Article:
Then it was over. My show was not renewed for a second season. My book was out in the world and I did the work of going out to sell it. It did fine, but was not a massive success by industry standards.
It’s Spring 2023, and my heart still aches. I feel like it was the top of the mountain for my career, but I couldn’t stay on top of it.
When Ke Huy Quan said he wondered if “he had anything more to offer” I too have wondered the same thing throughout this time. I feel spent, and like a failure. And boy when that feeling sets in, it starts to become a self-fulfilling sort of attitude. You begin to poison things around you that would otherwise be good.
Like Ahmed Best said, it’s “a fog”. Fear. Self-doubt. Anger. Doing this Substack, This Is The Way, is probably the only constructive habit I’ve developed in this time to try and fight for a way out of the fog.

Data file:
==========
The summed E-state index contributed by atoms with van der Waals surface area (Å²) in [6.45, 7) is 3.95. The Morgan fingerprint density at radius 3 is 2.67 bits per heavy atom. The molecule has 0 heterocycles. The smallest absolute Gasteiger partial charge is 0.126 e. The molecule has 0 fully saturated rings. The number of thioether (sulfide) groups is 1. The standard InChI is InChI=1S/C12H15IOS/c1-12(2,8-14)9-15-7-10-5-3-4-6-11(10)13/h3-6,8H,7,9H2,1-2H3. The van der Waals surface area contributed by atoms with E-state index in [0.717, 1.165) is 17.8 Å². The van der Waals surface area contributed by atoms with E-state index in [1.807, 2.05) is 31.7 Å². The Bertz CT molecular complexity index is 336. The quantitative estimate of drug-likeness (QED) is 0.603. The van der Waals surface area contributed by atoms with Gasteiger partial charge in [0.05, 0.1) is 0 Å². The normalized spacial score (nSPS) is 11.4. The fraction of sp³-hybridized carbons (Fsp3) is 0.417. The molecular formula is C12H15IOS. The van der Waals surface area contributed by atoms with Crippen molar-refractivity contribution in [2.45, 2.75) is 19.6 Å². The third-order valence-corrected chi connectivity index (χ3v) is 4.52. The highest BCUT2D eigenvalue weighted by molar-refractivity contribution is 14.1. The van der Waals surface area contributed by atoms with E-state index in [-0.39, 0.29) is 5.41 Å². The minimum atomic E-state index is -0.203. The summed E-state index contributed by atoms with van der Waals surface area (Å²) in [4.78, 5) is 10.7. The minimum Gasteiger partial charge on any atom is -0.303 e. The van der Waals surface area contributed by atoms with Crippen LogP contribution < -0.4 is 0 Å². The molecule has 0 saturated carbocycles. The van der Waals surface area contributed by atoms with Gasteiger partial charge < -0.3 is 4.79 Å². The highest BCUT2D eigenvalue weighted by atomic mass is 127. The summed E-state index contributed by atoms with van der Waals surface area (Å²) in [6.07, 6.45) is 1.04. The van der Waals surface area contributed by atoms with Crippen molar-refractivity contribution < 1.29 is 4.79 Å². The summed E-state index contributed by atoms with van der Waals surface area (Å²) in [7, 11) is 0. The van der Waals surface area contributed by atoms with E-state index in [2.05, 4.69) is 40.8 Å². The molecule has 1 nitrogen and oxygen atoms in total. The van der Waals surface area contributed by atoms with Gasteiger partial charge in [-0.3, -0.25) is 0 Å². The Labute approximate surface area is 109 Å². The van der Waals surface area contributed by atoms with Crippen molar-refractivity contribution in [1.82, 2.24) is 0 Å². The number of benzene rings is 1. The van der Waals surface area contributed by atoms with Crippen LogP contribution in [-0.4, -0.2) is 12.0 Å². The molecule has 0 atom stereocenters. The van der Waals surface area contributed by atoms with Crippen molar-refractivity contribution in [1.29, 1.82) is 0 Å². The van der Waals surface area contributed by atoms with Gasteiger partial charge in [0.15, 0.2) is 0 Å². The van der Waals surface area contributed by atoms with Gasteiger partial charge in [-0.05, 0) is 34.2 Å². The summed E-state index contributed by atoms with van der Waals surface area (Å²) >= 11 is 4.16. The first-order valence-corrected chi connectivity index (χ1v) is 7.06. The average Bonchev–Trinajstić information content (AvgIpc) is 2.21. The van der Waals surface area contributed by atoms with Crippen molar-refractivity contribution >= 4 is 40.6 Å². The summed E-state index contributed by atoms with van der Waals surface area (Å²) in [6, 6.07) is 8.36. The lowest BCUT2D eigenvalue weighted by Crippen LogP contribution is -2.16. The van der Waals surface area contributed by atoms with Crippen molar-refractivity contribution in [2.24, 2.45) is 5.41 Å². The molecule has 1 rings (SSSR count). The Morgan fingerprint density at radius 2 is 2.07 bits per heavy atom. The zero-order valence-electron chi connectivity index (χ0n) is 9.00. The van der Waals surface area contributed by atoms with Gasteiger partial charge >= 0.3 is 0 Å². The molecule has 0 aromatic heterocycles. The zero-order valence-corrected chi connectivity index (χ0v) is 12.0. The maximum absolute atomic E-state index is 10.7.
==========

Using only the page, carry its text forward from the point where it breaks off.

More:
I know there’s a light. I’ve seen one or two through the fog since that big year. I follow them for a time and then they get lost again. But I’m going to keep searching, because I used to know who I was, and I want to know how I am again. I’ve never thought about “giving up” but I certainly know the hopelessness of resignation and self-doubt.
Seeing Ahmed Best emerge so triumphant after what he experienced, and Ke Huy Quan sharing his story of self-doubt, made me want to share that with you. We all will wander in the darkness for periods of time, but if you hold on, remain open to help and new opportunities, if you follow the lights…you’ll escape the fog. You’ll be home again. And you might just find that home is better than you ever remembered or imagined. Follow the lights.
This is the way.